Achieving “New Media Enlightenment” in Four Steps

Your path to understanding where video strategy is headed in the future should begin by asking, “How much do I understand about video strategy today?” We’ll get to the bit about charting the future of new media in a moment. But first, it’s important to understand the landscape of today.

As a commercial director/producer I can safely say that there are basically four categories that all brand/marketing videos fall into:

Source: Branded Content 101
  1. Product/Business
  2. Product/Consumer
  3. Lifestyle/Business
  4. Lifestyle/Consumer

In deciding where a video falls on the spectrum, ask yourself these two simple questions: “What is the video about?” and “Whose needs are served?”


Let’s start with Product/Business or PB videos since this is the most commonly seen category. And the most common type of video in this category is… the commercial. Ubiquitous and nearly as old as the medium itself; PB videos primarily serve two functions, talk about features & benefits and close the deal. The category can also include CEO interviews, product launch videos and, believe it or not, tutorials.

When people say they “need a video,” this is the category they typically seek to fill first. It takes the most complicated part of your sales message, (i.e. why I should buy what you are selling) condenses it, and puts it on autopilot.

The problem with PB videos is that they typically only resonate with people who have a need for your product or service right now. This is a smaller (but important) component of your audience. The rest of the viewers who come in contact with your commercial won’t want anything to do with it. Plus, you risk alienating them if you are serving it to them too much, at the wrong time or both.


Next there is the Product/Consumer or PC category. While these can also be considered “commercials”, you tend to see a wider variety of content types in this category. The goal of a PC video is similar to PB videos; educate and persuade. But the education component comes not from the party line, but from the end users themselves.

Unboxing videos, testimonials and case studies are good examples of PC content. Since the focus is still on the product, PC content is a good option for startups or younger brands with little social proof who choose to highlight the impact of their product or service on their customers.

The benefit of a PC over a PB video is that even the commercials feel less, well, commercial. They both feature the product, but PC videos include someone who isn’t affiliated with the business. This however, can be a double edge sword. When it comes to distribution, the second you pay to serve these videos programmatically, you begin to undercut that perception, especially if that content is user generated. It’s a violation of the “authenticity rule” on YouTube.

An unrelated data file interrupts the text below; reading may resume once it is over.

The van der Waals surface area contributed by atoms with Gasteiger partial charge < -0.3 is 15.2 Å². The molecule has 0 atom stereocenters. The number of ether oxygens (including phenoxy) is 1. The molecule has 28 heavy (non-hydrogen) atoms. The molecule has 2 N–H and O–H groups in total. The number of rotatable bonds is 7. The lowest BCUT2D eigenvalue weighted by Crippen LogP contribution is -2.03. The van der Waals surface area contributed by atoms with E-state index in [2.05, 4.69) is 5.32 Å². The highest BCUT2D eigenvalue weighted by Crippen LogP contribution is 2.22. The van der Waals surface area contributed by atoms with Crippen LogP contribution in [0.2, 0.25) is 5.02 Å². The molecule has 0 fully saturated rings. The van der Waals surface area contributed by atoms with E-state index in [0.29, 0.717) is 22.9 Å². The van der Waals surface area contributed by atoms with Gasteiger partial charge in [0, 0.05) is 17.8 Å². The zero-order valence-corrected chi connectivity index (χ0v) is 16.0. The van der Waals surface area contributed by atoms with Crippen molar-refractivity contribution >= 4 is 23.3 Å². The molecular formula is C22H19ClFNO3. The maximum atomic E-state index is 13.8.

NOTE: Internet natives are savvy content consumers; especially when it comes to video. They can sniff out a disingenuous performance like bloodhounds. This doesn’t mean they hate advertising, just advertising that doesn’t play by the rules they have created.

Unless you have a robust fan base or are willing to pay an influencer, PC videos loose a bit of credibility the second you pay to promote them. They need to be found and not delivered.


Of all the categories, this one is perceived as having the most utility, especially for brands focused on service. The most common type of BL video is the “culture reel”. While they function best as recruitment, retention or fund raising videos, they may also have some sales utility as well.

BL videos are dominated by documentary style storytelling, usually focused on the history, founders and/or culture of an organization. Their primary function is to reflect positively on the brand.

However, these videos aren’t for everyone. Firstly, the brand needs to have a genuinely compelling story to tell (bonus points if there is something visually interesting to film).

Secondly, it’s probably not the first/only video you should make. Don’t overestimate how interesting your company is to your customers. If they only watch one thing about you, it should highlight your solution to their problem and not your values (unless your values ARE the solution).

Finally, BL videos are frequently done poorly. The reason for this is simple, it’s hard for a production company to tell a client their story sucks. BL videos tend to be creatively driven by clients, involve lots of egos and are hard to get honest feedback on.


If you’ve ever heard the term “Branded Content” or “Branded Entertainment” then you’re familiar with this category. In fact, branded content is nearly as old as commercials themselves. Remember soap operas?

Yet Branded Content seems to be a source of mass confusion lately. So let’s start by defining it: